Back in the olden days, readers of a certain vintage will recall when the school textbook was both sacred and reviled; the construction was, frankly, pretty horrid, but one was nevertheless only allowed to open it when there was a serious marked exercise to complete, with a proper fountain pen too. For notes, working-out and miscreant doodling there was sometimes a 'rough book', with paper so ghastly that only a pencil could survive its absorbent tendencies. But either way, the experience was terribly disappointing. Have you ever looked back at your school scribblings and thought "hey, that's neat"? No? Then you see the problem. But now a teacher's taken matters into his own hands - and the result is brilliant.
Now, regular readers will expect a wee diversion here, so why not? Once upon a time, before there were even schools to supply bad exercise books to, the Brythonic tongue was spoken throughout this island. On some of the other, smaller islands there were curiosities like Gaelic and Manx, but on this island it looks like variants of Brythonic Celtic were in use across even the area now known as Scotland. There are rather big hints in the place names to this day, such as a town starting with Aber (which, as is the case for Aberystwyth and Abertawe, indicates a river mouth) and a water course called the Dee (derived, as are rivers called Eye and Wye, from a term for water; think d'eau and you're not far off). So, the residents may not know it, but Aberdeen is, by today's logic, thoroughly Welsh.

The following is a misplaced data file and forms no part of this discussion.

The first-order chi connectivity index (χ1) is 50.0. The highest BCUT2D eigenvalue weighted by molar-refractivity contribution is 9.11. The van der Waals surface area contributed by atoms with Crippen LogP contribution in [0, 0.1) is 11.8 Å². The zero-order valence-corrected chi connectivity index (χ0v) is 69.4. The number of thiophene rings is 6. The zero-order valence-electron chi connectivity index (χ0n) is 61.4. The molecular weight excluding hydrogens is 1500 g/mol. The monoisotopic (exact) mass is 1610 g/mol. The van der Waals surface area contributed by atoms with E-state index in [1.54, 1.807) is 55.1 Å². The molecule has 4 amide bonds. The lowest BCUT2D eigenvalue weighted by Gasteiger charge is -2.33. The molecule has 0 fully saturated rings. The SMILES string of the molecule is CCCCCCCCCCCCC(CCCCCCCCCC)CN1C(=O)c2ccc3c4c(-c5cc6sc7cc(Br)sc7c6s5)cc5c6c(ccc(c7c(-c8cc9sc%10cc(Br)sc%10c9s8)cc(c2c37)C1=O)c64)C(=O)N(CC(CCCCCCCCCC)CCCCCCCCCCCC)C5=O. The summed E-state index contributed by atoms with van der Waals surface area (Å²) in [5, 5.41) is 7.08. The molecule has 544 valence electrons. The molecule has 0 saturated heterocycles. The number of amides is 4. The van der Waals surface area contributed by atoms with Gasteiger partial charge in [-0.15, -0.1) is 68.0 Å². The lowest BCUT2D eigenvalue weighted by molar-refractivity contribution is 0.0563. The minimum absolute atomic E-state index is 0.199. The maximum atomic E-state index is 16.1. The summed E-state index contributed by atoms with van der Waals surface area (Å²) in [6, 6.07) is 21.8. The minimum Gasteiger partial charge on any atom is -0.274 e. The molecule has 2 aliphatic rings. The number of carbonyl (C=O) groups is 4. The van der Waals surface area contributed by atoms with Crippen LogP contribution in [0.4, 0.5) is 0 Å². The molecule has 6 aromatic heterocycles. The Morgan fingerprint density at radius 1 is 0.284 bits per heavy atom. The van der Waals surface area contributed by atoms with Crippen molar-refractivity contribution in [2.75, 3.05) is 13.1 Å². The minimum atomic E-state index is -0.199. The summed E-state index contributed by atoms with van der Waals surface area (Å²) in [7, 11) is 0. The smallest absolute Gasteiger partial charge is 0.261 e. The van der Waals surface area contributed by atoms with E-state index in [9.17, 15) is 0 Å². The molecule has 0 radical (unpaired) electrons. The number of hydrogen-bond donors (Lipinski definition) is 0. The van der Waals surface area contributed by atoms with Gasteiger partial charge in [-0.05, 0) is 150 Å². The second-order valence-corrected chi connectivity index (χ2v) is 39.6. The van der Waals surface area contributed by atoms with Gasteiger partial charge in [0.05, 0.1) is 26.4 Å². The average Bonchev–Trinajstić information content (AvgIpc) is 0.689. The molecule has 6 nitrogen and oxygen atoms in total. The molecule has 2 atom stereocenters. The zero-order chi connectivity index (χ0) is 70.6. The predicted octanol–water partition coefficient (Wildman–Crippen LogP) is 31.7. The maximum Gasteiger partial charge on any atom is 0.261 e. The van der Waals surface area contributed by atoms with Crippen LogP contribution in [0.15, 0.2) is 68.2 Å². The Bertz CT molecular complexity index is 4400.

The Dee itself winds past many a Monboddo ancestral stomping ground, as it happens, but that's not our destination on this occasion, because Aberdeen has more than one river joining the North Sea. Just across town, quietly flows the Don - err, no, not that one. But a Don nonetheless. On its banks is a high school where Damian Hardacre teaches, and he couldn't see why STEM students should find it quite so tough to get hold of cool stationery. So he did something about it.
He did quite a lot about it, actually, designing a range of fascinating covers and finding manufacturers who could put notebooks together on said linguistically bewildered island. The result is a bit of a triumph, comprising both softback and hardback books with paper which rather likes a fountain pen, actually. As you can see here there's a teensiest bit of feathering with a very very wet nib, but in normal conditions it should be a robust performer.
Better still, even the softback version has a sewn binding so there will be no nasty rusting staples to contend with. There are ruled versions for us sneaky arts grads who want to get in on the deal, as well as dot-grid versions which are ideal for mapping data, sketching microscopy or even engaging in a spot of Euclidian experimentation. The prices aren't bad either, at £17 for the generously filled softback and £24 for the sturdy hardback. You probably want one now - and here they are.
The Atoms to Astronauts website is, by the way, a source of STEM inspiration in other ways too, a particular favourite around these parts being the page about Isaac Newton's discoveries during a past pandemic. Have a meander!